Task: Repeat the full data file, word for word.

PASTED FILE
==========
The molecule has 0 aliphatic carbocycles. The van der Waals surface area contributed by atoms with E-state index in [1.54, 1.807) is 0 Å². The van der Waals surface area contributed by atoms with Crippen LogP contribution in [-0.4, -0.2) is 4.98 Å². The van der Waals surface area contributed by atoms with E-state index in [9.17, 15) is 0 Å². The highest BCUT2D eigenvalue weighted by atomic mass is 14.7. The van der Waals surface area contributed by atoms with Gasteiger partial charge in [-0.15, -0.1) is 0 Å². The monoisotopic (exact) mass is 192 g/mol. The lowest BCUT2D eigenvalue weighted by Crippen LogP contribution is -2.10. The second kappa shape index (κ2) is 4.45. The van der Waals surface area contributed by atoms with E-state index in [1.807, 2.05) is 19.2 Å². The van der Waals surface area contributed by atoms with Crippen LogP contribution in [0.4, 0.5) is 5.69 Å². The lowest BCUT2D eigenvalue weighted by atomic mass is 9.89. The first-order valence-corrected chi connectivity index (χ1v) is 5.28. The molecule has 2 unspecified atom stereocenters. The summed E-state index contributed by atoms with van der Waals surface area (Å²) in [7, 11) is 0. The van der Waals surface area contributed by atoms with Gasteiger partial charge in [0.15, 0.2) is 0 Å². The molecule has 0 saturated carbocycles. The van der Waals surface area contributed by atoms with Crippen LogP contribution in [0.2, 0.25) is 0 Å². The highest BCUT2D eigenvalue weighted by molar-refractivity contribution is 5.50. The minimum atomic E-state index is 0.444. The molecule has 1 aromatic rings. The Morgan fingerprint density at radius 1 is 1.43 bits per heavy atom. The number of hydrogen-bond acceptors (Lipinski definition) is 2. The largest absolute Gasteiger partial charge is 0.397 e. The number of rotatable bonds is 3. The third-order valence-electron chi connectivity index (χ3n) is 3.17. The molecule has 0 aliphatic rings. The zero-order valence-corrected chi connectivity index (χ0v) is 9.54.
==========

The molecule has 0 aliphatic carbocycles. The van der Waals surface area contributed by atoms with E-state index in [1.54, 1.807) is 0 Å². The van der Waals surface area contributed by atoms with Crippen LogP contribution in [-0.4, -0.2) is 4.98 Å². The van der Waals surface area contributed by atoms with E-state index in [9.17, 15) is 0 Å². The highest BCUT2D eigenvalue weighted by atomic mass is 14.7. The van der Waals surface area contributed by atoms with Gasteiger partial charge in [-0.15, -0.1) is 0 Å². The monoisotopic (exact) mass is 192 g/mol. The lowest BCUT2D eigenvalue weighted by Crippen LogP contribution is -2.10. The second kappa shape index (κ2) is 4.45. The van der Waals surface area contributed by atoms with E-state index in [1.807, 2.05) is 19.2 Å². The van der Waals surface area contributed by atoms with Crippen LogP contribution in [0.4, 0.5) is 5.69 Å². The lowest BCUT2D eigenvalue weighted by atomic mass is 9.89. The first-order valence-corrected chi connectivity index (χ1v) is 5.28. The molecule has 2 unspecified atom stereocenters. The summed E-state index contributed by atoms with van der Waals surface area (Å²) in [7, 11) is 0. The van der Waals surface area contributed by atoms with Gasteiger partial charge in [0.15, 0.2) is 0 Å². The molecule has 0 saturated carbocycles. The van der Waals surface area contributed by atoms with Crippen LogP contribution in [0.2, 0.25) is 0 Å². The highest BCUT2D eigenvalue weighted by molar-refractivity contribution is 5.50. The minimum atomic E-state index is 0.444. The molecule has 1 aromatic rings. The Morgan fingerprint density at radius 1 is 1.43 bits per heavy atom. The number of hydrogen-bond acceptors (Lipinski definition) is 2. The largest absolute Gasteiger partial charge is 0.397 e. The number of rotatable bonds is 3. The third-order valence-electron chi connectivity index (χ3n) is 3.17. The molecule has 0 aliphatic rings. The zero-order valence-corrected chi connectivity index (χ0v) is 9.54.